Lester, going last, because he picked a piece of paper to beat my rock, did the same thing that Gilbert did with his hand and head, almost, but clenched his fist and rested his chin on it, rather than the hand being open. It was something kind if humorous for a child to do, like he just saw a picture of The Thinker, that statue depicting a man thinking, and thought to himself, that’s what somebody “thoughtful” may do - and also for a child to think the definition of “thoughtful” is to be full of thoughts, goodness.

Lester, as well as Gilbert, was objectively less smart than me, I think; it was concluded as even younger children, as voted by the other two, that I was the “smart” one of the three of us, but maybe I was simply clever, not smart, and upon further thinking on it, maybe I was neither. Maybe I was cross-eyed, for all I knew, and nobody was nice (or mean) enough to tell me that I had some sort of delicate condition, like I was medically dumb, or had funny eyes, or something. Nobody told me straight-up, back then, at least, that I wasn’t funny, or wasn’t smart, or wasn’t cross-eyed. But they sure acted like it, even if their words indicated otherwise.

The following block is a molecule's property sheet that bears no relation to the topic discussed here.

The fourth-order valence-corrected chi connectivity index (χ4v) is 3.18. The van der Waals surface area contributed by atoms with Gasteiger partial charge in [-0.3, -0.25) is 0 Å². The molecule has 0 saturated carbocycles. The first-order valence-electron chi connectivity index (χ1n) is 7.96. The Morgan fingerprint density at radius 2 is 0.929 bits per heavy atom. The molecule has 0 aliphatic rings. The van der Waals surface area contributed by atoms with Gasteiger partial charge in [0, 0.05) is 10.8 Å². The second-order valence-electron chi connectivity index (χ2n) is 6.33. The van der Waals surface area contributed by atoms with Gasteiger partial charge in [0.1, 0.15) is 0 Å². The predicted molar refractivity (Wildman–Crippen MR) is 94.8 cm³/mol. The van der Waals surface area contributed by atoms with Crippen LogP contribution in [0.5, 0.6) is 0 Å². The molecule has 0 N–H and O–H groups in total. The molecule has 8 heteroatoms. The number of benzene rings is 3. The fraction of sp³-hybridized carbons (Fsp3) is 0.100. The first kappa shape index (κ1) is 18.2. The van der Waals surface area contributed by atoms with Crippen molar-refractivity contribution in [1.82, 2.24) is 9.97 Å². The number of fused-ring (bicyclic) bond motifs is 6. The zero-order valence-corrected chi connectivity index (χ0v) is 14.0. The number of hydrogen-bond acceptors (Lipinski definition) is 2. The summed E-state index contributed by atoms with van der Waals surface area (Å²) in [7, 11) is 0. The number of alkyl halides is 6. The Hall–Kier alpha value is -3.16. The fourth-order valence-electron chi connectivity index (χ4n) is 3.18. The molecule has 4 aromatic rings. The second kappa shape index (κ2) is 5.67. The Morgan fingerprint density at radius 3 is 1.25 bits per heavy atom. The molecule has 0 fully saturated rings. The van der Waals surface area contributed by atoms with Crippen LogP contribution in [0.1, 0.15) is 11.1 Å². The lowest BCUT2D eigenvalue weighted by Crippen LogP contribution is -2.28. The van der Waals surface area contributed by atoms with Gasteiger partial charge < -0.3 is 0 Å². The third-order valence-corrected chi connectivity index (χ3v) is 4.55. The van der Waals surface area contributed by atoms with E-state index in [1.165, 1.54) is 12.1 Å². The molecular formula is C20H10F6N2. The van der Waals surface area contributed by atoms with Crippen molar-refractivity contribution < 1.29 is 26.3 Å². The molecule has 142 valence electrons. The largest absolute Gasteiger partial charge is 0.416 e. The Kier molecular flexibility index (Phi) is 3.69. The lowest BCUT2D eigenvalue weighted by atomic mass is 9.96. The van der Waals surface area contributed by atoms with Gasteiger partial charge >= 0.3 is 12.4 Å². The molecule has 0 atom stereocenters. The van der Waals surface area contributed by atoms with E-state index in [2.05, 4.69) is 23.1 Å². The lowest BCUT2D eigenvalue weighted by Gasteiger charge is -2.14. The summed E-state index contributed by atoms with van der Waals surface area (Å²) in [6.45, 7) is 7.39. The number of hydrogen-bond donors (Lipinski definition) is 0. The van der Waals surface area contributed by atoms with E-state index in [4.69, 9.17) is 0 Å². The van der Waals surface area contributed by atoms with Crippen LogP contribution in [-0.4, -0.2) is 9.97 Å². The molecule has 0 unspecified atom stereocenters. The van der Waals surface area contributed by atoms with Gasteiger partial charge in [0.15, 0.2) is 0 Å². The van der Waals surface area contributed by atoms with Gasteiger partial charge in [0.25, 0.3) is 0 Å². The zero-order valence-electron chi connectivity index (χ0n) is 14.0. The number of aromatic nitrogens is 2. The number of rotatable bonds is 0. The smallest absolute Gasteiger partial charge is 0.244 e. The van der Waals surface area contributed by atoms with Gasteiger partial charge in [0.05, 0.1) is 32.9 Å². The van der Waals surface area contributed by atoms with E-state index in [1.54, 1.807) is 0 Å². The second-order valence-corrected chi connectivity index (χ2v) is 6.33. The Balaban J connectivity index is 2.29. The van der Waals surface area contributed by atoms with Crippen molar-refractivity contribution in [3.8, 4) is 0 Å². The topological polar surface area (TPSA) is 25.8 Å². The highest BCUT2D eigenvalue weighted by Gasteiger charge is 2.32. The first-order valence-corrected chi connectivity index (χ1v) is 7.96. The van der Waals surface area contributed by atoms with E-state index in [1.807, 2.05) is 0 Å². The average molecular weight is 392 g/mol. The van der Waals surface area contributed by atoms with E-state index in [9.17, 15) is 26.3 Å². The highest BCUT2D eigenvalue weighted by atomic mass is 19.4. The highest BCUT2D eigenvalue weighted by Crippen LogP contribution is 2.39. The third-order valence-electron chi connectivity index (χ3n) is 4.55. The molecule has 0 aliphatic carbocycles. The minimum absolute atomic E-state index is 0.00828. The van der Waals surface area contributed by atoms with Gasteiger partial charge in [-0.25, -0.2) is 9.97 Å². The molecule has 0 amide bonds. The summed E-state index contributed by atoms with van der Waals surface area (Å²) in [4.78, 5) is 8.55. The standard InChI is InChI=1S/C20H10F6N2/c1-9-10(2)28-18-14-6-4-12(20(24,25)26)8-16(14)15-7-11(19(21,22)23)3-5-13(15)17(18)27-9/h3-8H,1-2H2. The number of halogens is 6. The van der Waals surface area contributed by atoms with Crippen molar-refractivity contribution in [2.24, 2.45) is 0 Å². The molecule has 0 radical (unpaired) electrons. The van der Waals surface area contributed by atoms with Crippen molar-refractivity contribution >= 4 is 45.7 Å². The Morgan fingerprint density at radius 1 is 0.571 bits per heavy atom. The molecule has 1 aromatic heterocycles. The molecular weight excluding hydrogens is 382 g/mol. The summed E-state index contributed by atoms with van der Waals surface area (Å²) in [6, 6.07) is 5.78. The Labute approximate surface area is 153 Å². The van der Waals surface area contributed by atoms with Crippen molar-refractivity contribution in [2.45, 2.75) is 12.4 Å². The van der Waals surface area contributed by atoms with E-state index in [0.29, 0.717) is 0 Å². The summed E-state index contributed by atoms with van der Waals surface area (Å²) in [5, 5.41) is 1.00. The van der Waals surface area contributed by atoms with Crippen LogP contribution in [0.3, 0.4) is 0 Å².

I definitely felt like the least-liked out of the classroom, even including Ms. Crum. Was it because I was labeled as the smart one? Or did I kind of present myself as that in meeting them when we were six and seven. Did I just act like a know-it-all when we were six and seven? We were all friends, in a way. We had no choice but to be close. We spent twelve years (minimum) together, many hours a day, many months a year. But it’s even easier with such a small number to determine who is the least likable, the easiest one to determine who would be sent off the island. I am fairly certain I know who the other three would vote off of the island. Ms. (Mrs.) Crum and the other two boys on an island together. As 3rd graders we would often talk about which of us three would be the most likely to have sex with her first, which I remember being a facetious group-think thing (obviously she was not in attendance for this; imagine). She was essentially the only female we had frequenting our company, with the exception of a few of the girls in other grades, which were for some reason off-limits; our teacher was on-limits. I was the least likely, due to my never having kissed anybody besides Mother and probably Father too, in my young, young years, and also because I was a few pounds above hefty. Lester was the most, because he was the tallest, not fat at all, and had kissed several girls that lived in North Dakota, which is where his grandmother lived. That was fair. We were now a couple years older, but still twenty years her junior, and we would still talk about who would fuck her first, but it felt less like a joke now. On the island she could have sex with both of them and get pregnant and go by whatever she wanted, Ms. or Mrs. or Miss or whatever without the pedantic Me giving her tips on how to carry herself, whatever.